At a glance.
- Update on the Suffolk County cyberattack.
- Attack on New York emergency response provider compromises customer data.
Update on the Suffolk County cyberattack.
Earlier this month IT administrators in Suffolk County, located in the US state of New York, took the county website and email system offline in response to a cyberincident. It now appears that the incident was caused by a ransomware attack, and the Long Island Press reports that members of the BlackCat (aka ALPHAV) ransomware group have posted documents allegedly stolen in the attack on the underground web, threatening to release more data if their ransom demands are not met. Suffolk County Executive Steve Bellone explained in a statement, “Information posted yesterday on the dark web indicates that a threat actor has claimed responsibility for the current cyber incident in Suffolk County. The county’s incident response team is assessing this information and working closely with law enforcement agencies.” The threat actors claim to have obtained 4 terabytes of data including files from the court system, sheriff’s department, government contracts, and information on private citizens, and have stated, “If the government and its contractors continue to remain silent we will keep publishing.” It’s unclear whether Suffolk County plans to pay the ransom, but they are focused on restoring their network on their own. Bellone added, “These efforts continue and are prioritizing the protection and preservation of critical, sensitive and personal information. The ongoing system integrity evaluation so far indicates that the network infrastructure is intact.” Sachem, NY Patch adds that in the interim, county agencies have “enacted contingency plans and have been providing services through other redundant means and methods” and “the essential work of county government continues.”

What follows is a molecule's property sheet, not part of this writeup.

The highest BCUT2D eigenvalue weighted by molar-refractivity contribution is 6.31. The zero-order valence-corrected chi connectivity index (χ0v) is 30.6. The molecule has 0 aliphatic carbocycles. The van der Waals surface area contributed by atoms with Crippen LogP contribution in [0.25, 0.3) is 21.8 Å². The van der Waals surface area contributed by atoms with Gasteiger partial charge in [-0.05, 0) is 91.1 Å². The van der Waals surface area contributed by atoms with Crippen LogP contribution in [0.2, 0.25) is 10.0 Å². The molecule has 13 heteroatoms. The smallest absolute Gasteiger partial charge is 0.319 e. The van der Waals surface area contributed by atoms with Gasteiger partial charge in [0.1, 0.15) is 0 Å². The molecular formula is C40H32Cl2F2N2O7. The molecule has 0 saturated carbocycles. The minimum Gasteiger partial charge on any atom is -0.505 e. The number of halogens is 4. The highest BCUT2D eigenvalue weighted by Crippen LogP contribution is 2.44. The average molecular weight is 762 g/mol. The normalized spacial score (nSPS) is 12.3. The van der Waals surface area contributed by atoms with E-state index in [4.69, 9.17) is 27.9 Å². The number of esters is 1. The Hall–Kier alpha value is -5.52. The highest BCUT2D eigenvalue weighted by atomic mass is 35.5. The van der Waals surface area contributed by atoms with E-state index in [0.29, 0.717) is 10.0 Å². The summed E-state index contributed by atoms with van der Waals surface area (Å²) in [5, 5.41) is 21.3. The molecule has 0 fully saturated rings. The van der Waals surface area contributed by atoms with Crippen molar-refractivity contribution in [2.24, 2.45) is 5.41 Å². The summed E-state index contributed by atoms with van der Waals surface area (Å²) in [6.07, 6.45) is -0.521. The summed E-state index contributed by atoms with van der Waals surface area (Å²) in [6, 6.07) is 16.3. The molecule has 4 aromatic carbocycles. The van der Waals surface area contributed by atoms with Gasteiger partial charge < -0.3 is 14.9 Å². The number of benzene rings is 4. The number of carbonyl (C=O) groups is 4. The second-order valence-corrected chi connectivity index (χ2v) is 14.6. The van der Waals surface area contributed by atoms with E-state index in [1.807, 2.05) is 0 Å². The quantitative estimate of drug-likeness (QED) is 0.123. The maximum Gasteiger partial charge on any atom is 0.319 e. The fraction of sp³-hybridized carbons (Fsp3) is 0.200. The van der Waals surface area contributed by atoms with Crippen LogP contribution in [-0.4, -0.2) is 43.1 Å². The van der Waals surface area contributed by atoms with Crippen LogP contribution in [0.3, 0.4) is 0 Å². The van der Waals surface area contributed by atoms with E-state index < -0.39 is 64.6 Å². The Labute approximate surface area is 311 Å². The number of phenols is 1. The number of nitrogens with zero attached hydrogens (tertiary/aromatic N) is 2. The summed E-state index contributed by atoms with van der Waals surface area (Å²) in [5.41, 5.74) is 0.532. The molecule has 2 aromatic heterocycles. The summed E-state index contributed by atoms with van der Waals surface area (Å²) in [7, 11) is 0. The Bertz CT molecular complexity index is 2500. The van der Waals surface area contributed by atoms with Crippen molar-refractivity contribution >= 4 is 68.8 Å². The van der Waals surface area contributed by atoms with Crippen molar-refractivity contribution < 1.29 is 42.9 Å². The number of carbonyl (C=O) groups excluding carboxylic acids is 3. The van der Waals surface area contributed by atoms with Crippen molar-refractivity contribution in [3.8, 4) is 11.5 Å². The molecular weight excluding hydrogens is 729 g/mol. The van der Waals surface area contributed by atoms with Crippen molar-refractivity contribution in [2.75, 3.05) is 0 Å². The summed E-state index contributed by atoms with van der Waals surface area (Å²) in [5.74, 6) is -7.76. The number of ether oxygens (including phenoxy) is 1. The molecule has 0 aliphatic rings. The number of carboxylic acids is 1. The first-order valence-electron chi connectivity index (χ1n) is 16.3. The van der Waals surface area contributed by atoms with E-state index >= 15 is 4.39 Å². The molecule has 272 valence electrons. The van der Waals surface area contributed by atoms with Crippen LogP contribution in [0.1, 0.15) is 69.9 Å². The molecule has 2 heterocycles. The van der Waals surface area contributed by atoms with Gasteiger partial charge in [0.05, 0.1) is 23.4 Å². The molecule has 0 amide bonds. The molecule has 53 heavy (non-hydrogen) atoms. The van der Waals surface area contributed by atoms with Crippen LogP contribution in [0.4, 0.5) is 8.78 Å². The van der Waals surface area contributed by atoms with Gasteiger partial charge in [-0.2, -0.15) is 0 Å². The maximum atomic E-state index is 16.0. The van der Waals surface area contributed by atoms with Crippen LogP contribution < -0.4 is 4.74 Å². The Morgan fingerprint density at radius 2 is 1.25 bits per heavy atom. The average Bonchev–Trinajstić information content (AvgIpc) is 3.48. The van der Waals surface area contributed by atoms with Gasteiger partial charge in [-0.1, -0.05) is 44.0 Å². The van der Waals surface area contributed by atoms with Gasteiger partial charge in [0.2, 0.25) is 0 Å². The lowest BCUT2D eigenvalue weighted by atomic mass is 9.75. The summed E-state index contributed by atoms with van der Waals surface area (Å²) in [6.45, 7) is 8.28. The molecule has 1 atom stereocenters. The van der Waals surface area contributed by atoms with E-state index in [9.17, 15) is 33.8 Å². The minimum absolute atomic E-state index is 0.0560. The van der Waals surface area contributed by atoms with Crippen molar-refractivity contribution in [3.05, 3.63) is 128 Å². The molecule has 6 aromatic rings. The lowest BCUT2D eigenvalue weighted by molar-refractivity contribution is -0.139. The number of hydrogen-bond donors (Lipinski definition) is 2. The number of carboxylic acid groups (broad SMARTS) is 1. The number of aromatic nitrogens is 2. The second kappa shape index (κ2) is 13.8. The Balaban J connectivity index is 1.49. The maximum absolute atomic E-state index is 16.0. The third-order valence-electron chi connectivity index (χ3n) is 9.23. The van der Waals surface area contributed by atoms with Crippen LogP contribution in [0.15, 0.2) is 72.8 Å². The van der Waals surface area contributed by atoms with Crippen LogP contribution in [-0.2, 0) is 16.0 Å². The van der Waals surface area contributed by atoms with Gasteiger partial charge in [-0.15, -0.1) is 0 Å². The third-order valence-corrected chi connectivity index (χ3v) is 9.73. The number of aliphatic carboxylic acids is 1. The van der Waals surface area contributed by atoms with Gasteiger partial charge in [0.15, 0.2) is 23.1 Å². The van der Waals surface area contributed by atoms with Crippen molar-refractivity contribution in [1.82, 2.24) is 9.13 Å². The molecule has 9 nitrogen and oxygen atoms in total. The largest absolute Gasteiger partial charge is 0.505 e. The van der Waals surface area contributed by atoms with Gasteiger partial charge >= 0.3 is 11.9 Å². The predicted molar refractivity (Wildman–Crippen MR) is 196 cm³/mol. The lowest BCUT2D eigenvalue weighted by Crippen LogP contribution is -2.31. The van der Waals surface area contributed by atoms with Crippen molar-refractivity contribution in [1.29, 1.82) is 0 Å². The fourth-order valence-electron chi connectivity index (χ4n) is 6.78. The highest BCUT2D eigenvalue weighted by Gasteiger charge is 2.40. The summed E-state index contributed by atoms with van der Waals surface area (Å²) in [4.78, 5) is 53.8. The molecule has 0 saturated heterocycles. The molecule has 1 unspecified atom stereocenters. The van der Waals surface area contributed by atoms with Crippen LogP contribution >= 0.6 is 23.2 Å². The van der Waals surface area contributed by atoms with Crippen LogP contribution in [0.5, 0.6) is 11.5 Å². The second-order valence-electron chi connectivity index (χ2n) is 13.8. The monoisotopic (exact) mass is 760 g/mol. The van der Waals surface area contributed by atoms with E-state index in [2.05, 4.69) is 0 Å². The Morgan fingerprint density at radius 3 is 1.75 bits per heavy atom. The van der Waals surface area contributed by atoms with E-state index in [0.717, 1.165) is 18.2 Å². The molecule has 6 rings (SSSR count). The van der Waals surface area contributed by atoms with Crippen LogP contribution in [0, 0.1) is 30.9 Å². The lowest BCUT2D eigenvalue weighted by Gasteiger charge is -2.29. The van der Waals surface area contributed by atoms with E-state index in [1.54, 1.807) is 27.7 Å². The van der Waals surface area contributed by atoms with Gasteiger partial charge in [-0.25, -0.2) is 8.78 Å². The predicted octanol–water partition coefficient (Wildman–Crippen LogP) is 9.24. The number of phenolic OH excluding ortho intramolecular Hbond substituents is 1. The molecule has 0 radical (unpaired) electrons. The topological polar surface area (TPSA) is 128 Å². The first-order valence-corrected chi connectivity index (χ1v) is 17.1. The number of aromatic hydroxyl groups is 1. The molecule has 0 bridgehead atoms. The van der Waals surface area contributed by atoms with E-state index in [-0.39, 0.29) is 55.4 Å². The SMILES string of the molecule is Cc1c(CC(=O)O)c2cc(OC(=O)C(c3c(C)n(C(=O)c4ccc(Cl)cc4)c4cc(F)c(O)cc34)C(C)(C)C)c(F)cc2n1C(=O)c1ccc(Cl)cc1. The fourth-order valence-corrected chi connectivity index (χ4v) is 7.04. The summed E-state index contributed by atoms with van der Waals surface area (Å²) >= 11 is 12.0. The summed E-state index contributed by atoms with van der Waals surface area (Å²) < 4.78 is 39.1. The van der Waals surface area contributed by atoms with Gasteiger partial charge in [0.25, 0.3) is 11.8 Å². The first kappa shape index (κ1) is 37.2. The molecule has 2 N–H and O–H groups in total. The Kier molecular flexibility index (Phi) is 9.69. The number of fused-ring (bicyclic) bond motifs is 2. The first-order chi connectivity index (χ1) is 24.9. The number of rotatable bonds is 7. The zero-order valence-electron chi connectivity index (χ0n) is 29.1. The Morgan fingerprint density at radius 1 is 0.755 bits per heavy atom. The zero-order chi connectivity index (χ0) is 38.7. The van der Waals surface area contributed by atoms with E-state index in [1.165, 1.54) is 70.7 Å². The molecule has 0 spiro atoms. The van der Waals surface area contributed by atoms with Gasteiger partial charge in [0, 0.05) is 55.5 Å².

Attack on New York emergency response provider compromises customer data.
Also in the state of New York, emergency response and ambulance service provider Empress EMS has disclosed it suffered a ransomware attack that resulted in the exposure of the data of over 300,000 customers. An intruder gained access to Empress EMS’s systems in May, and then in July exfiltrated “a small subset of files” containing patient names, dates of service, insurance information, and, in some cases, Social Security numbers before deploying encryption, a standard double-extortion ransomware attack. Though the company has not disclosed the threat group responsible, BleepingComputer found that on July 26 the Hive ransomware gang prepared a non-public entry on their website for the Empress EMS data leak, and DataBreaches.net yesterday published correspondence conducted between the threat group and Empress. American consumer rights law office Cole & Van Note has announced an investigation into the incident to explore litigation and reimbursement potential for impacted individuals.